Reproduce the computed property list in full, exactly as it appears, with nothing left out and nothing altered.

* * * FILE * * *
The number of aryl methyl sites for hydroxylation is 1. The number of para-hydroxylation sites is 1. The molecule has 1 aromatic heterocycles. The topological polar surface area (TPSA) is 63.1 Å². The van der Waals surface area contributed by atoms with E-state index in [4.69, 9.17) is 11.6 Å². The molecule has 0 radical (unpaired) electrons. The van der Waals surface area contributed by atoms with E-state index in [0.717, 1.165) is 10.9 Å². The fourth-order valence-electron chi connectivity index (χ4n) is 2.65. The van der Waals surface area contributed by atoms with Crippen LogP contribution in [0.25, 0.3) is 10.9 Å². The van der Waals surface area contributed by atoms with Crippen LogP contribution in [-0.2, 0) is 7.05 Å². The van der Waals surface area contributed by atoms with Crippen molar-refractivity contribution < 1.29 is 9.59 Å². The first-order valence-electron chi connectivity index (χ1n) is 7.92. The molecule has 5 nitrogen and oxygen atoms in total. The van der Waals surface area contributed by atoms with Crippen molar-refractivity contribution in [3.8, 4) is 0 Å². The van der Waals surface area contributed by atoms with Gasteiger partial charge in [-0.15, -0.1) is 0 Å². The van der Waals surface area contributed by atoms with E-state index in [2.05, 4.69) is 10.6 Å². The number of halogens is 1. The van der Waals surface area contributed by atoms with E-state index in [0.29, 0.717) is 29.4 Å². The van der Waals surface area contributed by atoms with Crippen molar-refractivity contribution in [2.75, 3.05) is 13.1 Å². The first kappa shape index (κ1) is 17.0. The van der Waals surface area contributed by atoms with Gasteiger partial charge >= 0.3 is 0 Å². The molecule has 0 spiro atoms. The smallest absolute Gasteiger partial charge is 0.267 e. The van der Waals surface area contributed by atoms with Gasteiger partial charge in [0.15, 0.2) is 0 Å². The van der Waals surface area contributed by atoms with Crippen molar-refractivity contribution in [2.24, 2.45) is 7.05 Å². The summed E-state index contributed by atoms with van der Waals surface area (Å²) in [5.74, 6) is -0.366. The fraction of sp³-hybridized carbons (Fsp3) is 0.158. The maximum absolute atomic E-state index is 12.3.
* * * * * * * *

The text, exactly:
The number of aryl methyl sites for hydroxylation is 1. The number of para-hydroxylation sites is 1. The molecule has 1 aromatic heterocycles. The topological polar surface area (TPSA) is 63.1 Å². The van der Waals surface area contributed by atoms with E-state index in [4.69, 9.17) is 11.6 Å². The molecule has 0 radical (unpaired) electrons. The van der Waals surface area contributed by atoms with E-state index in [0.717, 1.165) is 10.9 Å². The fourth-order valence-electron chi connectivity index (χ4n) is 2.65. The van der Waals surface area contributed by atoms with Crippen LogP contribution in [0.25, 0.3) is 10.9 Å². The van der Waals surface area contributed by atoms with Crippen LogP contribution in [-0.2, 0) is 7.05 Å². The van der Waals surface area contributed by atoms with Crippen molar-refractivity contribution < 1.29 is 9.59 Å². The first-order valence-electron chi connectivity index (χ1n) is 7.92. The molecule has 5 nitrogen and oxygen atoms in total. The van der Waals surface area contributed by atoms with Crippen molar-refractivity contribution in [3.8, 4) is 0 Å². The van der Waals surface area contributed by atoms with Gasteiger partial charge in [-0.15, -0.1) is 0 Å². The van der Waals surface area contributed by atoms with E-state index in [2.05, 4.69) is 10.6 Å². The number of halogens is 1. The van der Waals surface area contributed by atoms with E-state index in [0.29, 0.717) is 29.4 Å². The van der Waals surface area contributed by atoms with Crippen molar-refractivity contribution in [2.75, 3.05) is 13.1 Å². The first kappa shape index (κ1) is 17.0. The van der Waals surface area contributed by atoms with Gasteiger partial charge >= 0.3 is 0 Å². The molecule has 0 spiro atoms. The smallest absolute Gasteiger partial charge is 0.267 e. The van der Waals surface area contributed by atoms with Gasteiger partial charge in [0.15, 0.2) is 0 Å². The van der Waals surface area contributed by atoms with Crippen molar-refractivity contribution in [2.24, 2.45) is 7.05 Å². The summed E-state index contributed by atoms with van der Waals surface area (Å²) in [5.74, 6) is -0.366. The fraction of sp³-hybridized carbons (Fsp3) is 0.158. The maximum absolute atomic E-state index is 12.3.